Additionally, because of desensitization to the content of pornography over time, viewers find themselves needing more extreme varieties for arousal. A porn viewer may begin watching porn with established boundaries in mind, such as avoiding material that is blatantly violent, involves humiliation of women, or depicts sex with partners who are or who are intended to portray teenage girls. However, many viewers will cross those boundaries eventually, as the less extreme material they at first exclusively watch no longer holds their interest. This may explain the overwhelming demand for porn that shows women being violently penetrated by multiple partners, and women who are depicted as being asleep or unconscious being sexually molested. There is a great deal of continued controversy about the causal links, if any, between porn viewing and sexual violence against women. However, these controversies seem to miss the deeper question: what does it tell us that so many men are masturbating to images of women being humiliated and degraded? The fact that these men can find such contemptuous depictions of women pleasurable to view says quite a lot about both the pervasiveness of misogyny, and the failure of many people to even notice it. And since the pornography industry has had such a deep influence on the advertising industry, on fashion, and on expectations about sexuality, the repercussions of this hidden misogyny are grave.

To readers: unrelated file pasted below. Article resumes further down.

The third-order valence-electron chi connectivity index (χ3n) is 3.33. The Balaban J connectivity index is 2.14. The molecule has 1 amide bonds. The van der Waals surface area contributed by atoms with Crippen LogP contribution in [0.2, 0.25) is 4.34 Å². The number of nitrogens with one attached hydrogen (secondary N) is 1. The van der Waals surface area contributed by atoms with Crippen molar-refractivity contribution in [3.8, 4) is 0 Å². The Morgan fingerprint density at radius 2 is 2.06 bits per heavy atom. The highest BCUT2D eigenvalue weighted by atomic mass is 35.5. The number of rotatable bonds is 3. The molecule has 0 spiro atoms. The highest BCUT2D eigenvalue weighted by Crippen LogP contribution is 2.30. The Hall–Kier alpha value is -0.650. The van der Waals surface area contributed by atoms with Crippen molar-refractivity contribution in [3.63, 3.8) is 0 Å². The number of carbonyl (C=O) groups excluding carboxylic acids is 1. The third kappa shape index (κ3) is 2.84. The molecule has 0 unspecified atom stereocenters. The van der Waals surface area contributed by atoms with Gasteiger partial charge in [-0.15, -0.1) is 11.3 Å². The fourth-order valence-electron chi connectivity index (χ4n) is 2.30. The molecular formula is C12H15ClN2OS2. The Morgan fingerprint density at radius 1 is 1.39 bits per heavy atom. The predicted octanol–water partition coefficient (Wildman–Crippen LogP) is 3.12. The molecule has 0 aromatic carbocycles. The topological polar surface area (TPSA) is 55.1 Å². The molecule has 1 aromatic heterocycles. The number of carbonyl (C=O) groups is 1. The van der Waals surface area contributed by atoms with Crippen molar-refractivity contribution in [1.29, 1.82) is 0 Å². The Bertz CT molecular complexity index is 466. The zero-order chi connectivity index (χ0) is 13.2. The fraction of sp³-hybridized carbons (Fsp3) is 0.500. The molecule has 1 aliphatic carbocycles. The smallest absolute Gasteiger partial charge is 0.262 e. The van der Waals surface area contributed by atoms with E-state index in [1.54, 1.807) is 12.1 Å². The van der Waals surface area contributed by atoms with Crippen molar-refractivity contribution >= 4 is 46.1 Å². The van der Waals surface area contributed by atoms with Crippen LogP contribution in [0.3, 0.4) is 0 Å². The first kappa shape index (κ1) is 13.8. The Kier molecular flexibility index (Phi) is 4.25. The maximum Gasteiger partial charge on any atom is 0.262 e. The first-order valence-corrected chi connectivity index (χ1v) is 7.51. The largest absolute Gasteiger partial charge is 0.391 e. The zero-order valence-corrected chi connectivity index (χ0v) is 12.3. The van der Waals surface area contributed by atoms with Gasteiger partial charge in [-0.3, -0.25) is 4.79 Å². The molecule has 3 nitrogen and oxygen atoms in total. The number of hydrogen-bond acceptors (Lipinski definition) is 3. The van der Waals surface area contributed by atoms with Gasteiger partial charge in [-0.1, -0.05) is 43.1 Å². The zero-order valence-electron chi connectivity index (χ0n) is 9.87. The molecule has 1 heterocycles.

The ubiquity of misogynist messages about women, coupled with the inability and unwillingness to seriously address it, are most tragically exemplified by the frequency of rape and the existence of a rape culture that aids and abets rapists. In the United States, studies indicate that somewhere between ¼ and 1/6 of women have been raped or have survived an attempted rape, and despite these staggering numbers of victims, the conviction rate for rape is only 6%. The majority of rapes do not conform to the stereotypical case of a stranger with a knife waiting in the bushes to assault passing women – they are attacks perpetrated by men the victim knows and may even have trusted. In fact, men who have raped are often not significantly different from men who have not, with the exception that they much more frequently express belief in “rape myths,” such as the idea that “no” might really mean “yes” or that women who dress a certain way, get drunk, or send “mixed signals” brought their assault upon themselves. Men who have these ideas acquired them through socialization, which has given them license to reinterpret a woman’s thoughts, words and actions to mean what they, as men, want them to mean. A senior thesis by a former Harvard student brilliantly describes the socialization that causes many men to adopt an adversarial and dismissive attitude toward women, and is worth quoting at length: